Bob Cole: Getting back to golf
“What do you have to lose? Go out and do something. There are a lot of people like you out there. Now you can play when it’s convenient for you.”– Bob Cole
For 20 years Bob Cole, 63, has organized a fun golf tournament for family and friends to enjoy. “It was a way to thank everyone who helped build my house on Seneca Lake,” he says.
However, in 2007, Bob didn’t think he would ever be able to play golf again. His transverse myelitis – a progressive disease of the spine – had worsened to the point where he couldn’t stand, and needed to use a wheelchair full-time. For five years he didn’t play golf.
In 2011, however, his recreational therapist at the University of Rochester Medical Center’s Strong Hospital told him about SportsNet’s golf program and adaptive golf carts. Soon after, Bob called SportsNet’s Anita O’Brien and arranged to try out an adaptive cart. Once in the cart, he spun the seat around, leaned forward, and swung a club with his one strong arm for the first time in years.
“It was a phenomenal feeling to just go out and play a few holes with a cart,” says Bob.
SportsNet exists to help people like Bob stay active or return to an active lifestyle. Regardless of a person’s age, skill level, or ability, SportsNet makes golf accessible by providing the right equipment, such as golf clubs and adaptive carts.
How adaptive carts work
A golf player is secured into an adaptive cart with a strap while seated. The seat swivels, enabling the player to stand up with the backs of knees pressed against the seat, eliminating the fear of falling over. Like Bob Cole, a person can also stay seated and lean forward to swing a club, using one or both arms.
“Players can golf an entire course from an adaptive cart and not worry about slowing play down,” says Rochester Rehabilitation’s Nancy Steinkamp. “They don’t have to get in and out of a cart, so the pace of play actually increases,” says Nancy.
SportsNet’s adaptive golf carts – three single carts and one double cart – are designed to go out on the green and not damage the course. Over the years, SportsNet has worked with many golf professionals who are associated with a variety of area golf clubs. SportsNet has been pleased to work with Executive South Golf Center and Eagle Vale Golf Club on a consistent basis.
This summer, the carts are located at the Eagle Vale Golf Club, a scenic public golf course located at 4344 Nine Mile Point Road in Fairport where SportsNet also holds its golf clinics and scrambles. “Having adaptive golf carts available on both public and private golf courses enables anyone to golf in an emotionally safe environment,” says Anita O’Brien, SportsNet Manager.
The secret to golfing at any age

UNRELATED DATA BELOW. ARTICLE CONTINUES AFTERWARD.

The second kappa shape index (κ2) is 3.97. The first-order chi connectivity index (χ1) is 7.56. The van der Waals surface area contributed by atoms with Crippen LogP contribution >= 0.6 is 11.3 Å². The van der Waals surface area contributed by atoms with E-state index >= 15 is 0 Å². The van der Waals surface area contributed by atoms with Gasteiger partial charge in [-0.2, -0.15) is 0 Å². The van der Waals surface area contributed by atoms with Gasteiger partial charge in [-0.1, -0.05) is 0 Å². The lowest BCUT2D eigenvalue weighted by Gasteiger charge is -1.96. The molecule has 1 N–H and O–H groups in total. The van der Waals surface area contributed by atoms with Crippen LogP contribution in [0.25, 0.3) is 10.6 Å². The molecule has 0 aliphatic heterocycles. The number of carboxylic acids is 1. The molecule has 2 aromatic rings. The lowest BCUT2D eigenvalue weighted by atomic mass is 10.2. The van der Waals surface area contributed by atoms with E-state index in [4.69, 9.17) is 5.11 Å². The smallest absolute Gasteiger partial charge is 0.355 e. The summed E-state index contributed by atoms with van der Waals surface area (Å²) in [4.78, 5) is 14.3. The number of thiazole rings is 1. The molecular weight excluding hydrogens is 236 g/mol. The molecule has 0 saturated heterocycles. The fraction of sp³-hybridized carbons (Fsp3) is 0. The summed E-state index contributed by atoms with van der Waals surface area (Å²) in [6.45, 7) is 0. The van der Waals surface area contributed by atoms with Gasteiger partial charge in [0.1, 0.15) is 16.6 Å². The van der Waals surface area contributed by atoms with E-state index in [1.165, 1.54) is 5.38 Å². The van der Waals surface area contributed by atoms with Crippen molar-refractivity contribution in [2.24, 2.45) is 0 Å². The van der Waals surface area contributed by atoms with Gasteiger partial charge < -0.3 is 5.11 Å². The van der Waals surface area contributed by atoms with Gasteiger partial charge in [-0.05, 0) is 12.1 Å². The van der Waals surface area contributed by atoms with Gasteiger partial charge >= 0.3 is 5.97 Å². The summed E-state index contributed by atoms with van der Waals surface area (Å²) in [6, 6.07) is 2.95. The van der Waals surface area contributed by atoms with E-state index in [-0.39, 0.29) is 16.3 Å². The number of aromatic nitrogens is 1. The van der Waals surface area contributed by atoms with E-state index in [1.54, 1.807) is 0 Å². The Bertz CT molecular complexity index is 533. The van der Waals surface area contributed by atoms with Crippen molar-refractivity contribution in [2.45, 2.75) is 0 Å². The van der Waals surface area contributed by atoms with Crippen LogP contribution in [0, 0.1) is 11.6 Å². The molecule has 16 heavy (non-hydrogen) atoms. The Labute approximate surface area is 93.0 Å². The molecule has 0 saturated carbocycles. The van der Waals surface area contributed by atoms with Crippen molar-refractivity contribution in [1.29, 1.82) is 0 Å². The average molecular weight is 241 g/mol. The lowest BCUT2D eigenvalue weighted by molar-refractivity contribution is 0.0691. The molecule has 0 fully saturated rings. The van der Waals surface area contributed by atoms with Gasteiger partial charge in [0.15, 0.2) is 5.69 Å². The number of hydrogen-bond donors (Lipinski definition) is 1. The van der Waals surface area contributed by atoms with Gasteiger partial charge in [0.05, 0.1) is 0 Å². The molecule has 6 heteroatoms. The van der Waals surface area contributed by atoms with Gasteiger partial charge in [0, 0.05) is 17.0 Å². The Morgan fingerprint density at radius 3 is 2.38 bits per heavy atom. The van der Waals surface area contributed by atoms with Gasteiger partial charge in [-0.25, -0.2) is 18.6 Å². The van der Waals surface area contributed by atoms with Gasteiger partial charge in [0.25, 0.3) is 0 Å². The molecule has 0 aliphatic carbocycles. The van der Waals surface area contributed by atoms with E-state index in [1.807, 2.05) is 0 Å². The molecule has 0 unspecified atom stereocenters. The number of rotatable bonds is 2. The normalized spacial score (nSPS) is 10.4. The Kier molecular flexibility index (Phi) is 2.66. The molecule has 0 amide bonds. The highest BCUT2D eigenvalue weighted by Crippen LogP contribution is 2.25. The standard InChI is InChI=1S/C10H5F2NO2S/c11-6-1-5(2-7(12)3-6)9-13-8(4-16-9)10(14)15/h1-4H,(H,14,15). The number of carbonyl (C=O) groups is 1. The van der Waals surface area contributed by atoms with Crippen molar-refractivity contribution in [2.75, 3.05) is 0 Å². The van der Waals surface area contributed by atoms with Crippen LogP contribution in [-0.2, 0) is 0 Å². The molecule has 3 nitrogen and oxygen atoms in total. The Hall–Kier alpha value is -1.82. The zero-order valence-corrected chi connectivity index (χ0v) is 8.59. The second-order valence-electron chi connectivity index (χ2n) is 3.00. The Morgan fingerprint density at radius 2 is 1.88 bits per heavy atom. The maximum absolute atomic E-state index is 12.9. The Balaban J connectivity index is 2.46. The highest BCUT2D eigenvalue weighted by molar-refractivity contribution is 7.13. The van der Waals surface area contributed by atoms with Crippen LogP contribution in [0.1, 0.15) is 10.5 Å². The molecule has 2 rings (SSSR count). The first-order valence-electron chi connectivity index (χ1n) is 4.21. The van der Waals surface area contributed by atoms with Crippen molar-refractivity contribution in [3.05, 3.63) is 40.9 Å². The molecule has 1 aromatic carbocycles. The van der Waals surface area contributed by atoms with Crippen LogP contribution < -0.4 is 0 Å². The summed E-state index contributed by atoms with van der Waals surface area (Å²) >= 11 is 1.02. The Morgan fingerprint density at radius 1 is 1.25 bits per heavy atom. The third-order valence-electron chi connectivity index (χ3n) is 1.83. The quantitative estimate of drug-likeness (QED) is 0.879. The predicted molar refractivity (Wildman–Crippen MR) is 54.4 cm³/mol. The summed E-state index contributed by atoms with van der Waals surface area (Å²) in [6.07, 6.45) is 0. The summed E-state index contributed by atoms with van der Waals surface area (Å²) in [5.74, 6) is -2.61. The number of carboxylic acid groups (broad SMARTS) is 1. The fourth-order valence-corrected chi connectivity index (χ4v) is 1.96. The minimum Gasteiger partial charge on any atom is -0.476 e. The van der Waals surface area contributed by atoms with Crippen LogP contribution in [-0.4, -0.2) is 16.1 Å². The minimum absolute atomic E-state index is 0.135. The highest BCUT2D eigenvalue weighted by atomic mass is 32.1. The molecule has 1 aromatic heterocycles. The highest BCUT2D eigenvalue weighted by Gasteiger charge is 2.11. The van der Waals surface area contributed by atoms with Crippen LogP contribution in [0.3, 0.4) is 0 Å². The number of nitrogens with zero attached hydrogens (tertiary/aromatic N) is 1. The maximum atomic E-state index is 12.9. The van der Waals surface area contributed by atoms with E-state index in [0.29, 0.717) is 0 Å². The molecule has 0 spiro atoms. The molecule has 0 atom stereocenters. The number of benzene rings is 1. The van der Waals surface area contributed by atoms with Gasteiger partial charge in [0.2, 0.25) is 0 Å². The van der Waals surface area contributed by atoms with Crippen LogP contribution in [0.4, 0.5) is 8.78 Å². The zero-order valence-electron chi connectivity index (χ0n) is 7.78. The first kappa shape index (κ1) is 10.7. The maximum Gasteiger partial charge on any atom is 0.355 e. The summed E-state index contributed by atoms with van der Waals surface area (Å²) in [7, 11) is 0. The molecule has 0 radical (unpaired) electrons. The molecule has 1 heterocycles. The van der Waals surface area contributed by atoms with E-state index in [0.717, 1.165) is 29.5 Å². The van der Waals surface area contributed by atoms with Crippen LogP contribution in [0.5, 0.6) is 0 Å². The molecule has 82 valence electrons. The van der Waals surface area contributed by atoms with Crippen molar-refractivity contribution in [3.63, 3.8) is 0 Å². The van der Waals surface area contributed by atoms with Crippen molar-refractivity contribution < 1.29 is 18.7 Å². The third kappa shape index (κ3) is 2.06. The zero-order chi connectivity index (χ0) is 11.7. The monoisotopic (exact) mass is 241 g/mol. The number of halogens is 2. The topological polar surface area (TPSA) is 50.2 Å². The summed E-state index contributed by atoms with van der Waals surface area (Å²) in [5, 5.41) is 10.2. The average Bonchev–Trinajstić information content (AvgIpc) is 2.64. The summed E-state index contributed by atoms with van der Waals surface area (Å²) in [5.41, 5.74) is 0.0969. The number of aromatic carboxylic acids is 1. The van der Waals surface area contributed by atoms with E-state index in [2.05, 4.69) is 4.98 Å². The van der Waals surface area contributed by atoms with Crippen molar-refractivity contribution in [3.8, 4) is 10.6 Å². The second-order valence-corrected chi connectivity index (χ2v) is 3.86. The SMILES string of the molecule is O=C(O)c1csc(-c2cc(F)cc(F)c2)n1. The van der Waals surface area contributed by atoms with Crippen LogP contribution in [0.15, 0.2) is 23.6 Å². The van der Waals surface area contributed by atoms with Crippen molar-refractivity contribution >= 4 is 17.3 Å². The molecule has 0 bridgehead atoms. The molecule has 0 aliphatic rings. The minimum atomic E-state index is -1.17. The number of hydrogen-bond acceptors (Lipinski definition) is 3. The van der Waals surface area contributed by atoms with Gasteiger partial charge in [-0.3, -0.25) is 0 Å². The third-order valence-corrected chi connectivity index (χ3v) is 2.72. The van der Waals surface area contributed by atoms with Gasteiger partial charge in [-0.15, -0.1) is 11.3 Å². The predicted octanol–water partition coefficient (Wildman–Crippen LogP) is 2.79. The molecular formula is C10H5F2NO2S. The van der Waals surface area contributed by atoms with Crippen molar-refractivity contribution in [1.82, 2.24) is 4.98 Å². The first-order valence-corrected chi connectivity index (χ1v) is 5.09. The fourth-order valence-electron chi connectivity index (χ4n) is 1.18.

“Golf is hard already,” says Eagle Vale’s head PGA professional Chris DeVincentis. “It’s even harder when seated in a cart.”
Chris, who has been involved with SportsNet’s adaptive golf program for the past 14 years, believes the secret to golfing at any age is flexibility.
“You don’t need a lot of strength in golf,” says Chris. “Golf is about timing and rhythm. “Look at the players in the LPGA. There are many petite women playing golf at the highest level. They can hit a ball as far as some men because of their flexibility.”
"Don’t over-analyze," cautions Chris, who advises golfers to try not to think about the hundreds of things to do before you swing a club. “One plus one equals two,” says Chris. “Golf is about one or two little things.”
Getting social with golf clinics and scrambles
What better way to meet new people who are either trying to golf for the first time or looking to get back into golfing after a stroke, injury, hip or knee replacement, or another type of health condition?
SportsNet has offered adaptive golf clinics and golf scrambles since 2004. While many folks who attend clinics are older adults with mobility challenges, anyone at any level can try out golf. “All it takes,” says Anita, “is a spirit of fun, and a willingness to learn.”
An essential part of each golf clinic is an assessment. During SportsNet golf clinics at Eagle Vale, Chris’s goal is to help players understand what they have and what they need to focus on. “I look at each person and we work together to determine how much range of motion they have,” says Chris. “And then I try to tailor something that helps them, based on their individual needs and abilities.”
In addition to providing a solid introduction to the game of golf, Chris offers tips and drills for all the different facets of the game. He's also on hand to answer any questions that players may have.
The way a golf scramble works is that each player tees off on each hole. The best of the tee shots is selected and all players play their second shots from that spot. The best of the second shots is determined, and then all play their third shots from that spot, and continues on until the ball is holed. “It’s great fun and a perfect time to work on your golf skills,” says Anita.
While many people know that keeping active is important to their overall health and well-being, interacting with others and trying something new is equally as important.
Because Bob has access to SportsNet adaptive golf carts, now he can play golf with his family. “It’s exciting to be with a foursome playing golf instead of sitting in a parking lot.” says Bob. “SportsNet is a great program.”
Still unsure about golf? Bob’s advice is to get out and try: “What do you have to lose? Go out and do something. There are a lot of people like you out there. Now you can play when it’s convenient for you.”
Click here to learn more about SportsNet’s summer golf offerings. To find out more about how SportsNet can better serve golf courses and players with adaptive golf carts, send an email to firstname.lastname@example.org or call 585.271.1894 extension 1742.